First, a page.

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Focus study on volunteering and wellbeing

Oyinlola Oyebode, Associate Professor in Public Health

Coventry City of Culture are looking for 5,000 volunteers throughout the year, to spend as much or as little time as they can, to showcase the city. City hosts will provide a friendly and welcoming face for visitors, guide visitors and event spectators, provide information about the city and events, and support areas of displays and artwork.

In return, volunteers will be rewarded with limited edition uniform, training, rewards from our partners and professional head-shots.

This project aims to understand how, and to what extent the City Host volunteering programme, supporting Coventry City of Culture, impacts on those who volunteer as City Hosts. We are particularly interested in how the City Hosts’ experiences in their role affect their own wellbeing, and pride in the city of Coventry. To do this we will use data that is collected as part of monitoring and evaluation by the City Host programme, as well as collecting our own data through interviews with up to 40 City Hosts.

A recent rapid evidence assessment examining the impact of volunteering on wellbeing found evidence that volunteering can improve an individual’s satisfaction with life, increase their happiness and reduce symptoms of depression. There are limitations to this research evidence though: it may be that the people who choose to volunteer already have higher wellbeing. It is also the case that volunteering won’t always lead to improved wellbeing, for example some volunteering activities may add to an individual’s stress and contribute to burn-out.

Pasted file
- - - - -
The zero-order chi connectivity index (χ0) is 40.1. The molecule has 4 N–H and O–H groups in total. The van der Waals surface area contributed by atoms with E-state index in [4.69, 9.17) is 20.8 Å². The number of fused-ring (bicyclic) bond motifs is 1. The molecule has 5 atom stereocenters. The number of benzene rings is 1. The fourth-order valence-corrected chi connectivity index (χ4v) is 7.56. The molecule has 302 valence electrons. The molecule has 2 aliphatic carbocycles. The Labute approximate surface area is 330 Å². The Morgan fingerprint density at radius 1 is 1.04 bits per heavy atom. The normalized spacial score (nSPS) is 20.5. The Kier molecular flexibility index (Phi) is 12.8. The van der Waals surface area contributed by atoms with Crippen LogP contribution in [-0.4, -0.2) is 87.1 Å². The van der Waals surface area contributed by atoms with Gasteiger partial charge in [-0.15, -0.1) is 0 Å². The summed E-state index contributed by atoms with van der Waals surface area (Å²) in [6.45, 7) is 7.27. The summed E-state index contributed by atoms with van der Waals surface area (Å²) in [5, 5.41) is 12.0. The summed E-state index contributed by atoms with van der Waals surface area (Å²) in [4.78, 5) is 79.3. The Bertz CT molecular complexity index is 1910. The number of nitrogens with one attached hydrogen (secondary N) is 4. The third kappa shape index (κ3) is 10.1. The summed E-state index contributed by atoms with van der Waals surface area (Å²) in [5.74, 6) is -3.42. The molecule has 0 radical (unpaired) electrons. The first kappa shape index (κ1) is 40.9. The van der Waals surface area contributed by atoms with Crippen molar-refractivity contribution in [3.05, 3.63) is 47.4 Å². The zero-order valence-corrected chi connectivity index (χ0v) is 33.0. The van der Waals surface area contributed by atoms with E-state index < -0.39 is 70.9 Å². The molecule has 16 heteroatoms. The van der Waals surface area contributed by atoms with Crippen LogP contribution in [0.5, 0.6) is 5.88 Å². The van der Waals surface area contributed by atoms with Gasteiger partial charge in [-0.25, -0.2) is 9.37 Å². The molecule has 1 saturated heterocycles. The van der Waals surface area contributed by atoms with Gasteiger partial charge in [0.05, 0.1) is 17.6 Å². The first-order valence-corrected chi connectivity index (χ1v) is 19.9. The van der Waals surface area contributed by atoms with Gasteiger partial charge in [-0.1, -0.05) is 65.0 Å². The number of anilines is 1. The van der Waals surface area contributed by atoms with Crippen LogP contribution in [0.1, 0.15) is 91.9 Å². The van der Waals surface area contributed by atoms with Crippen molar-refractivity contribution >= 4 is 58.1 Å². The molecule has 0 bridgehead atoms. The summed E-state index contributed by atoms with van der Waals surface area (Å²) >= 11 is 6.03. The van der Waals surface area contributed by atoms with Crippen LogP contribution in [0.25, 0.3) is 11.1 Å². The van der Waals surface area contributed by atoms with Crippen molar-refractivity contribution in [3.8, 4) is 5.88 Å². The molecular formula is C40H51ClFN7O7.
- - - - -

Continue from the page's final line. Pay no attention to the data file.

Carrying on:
There is also a suggestion that volunteering may impact on different people in different ways. For example the evidence supports higher potential wellbeing gains for older adult compared with younger adult volunteers, and there are also larger benefits of formal volunteering for those from lower socio-economic groups, and people who are unemployed or living with chronic mental or physical health conditions. We will examine this further in our study.

Volunteering has given me experiences that have been hugely valuable to my life. One example includes my experience volunteering at the Royal Edinburgh Sick Kids during my PhD, preparing, and handing out fruit and vegetables to children on the wards. My PhD was in neuroscience and at the time I hadn’t even heard of public health, in which I now specialise. Actually, this experience in the hospital was a really good example of public health in practice and I learned a lot from it which is still useful to me professionally. Having said that, the real reason I did it at the time was for the chance to speak to and hang out with children. I was (perhaps strangely?) quite broody for someone in their early 20s!

In our study, through interviews with volunteers we will explore not just the impact on wellbeing, but also the mechanisms by which volunteering has had an effect. In the example from my own life, some of the mechanisms through which volunteering can impact on a volunteer’s own wellbeing are clearly illustrated.

1. Connecting with others (in my case, children)

2. Developing and using skills and experience

These are further mapped in a model arising from the rapid evidence assessment mentioned above which we will use as a basis for our work.

I will be working with Rebecca Johnson from Coventry University for this study. The collaboration between Coventry’s two Universities reflects the spirit of the City of Culture Trust’s ethos: to collaborate for the betterment of our community.

Wed 21 Apr 2021, 10:43 | Tags: research Projects monitoring and evaulation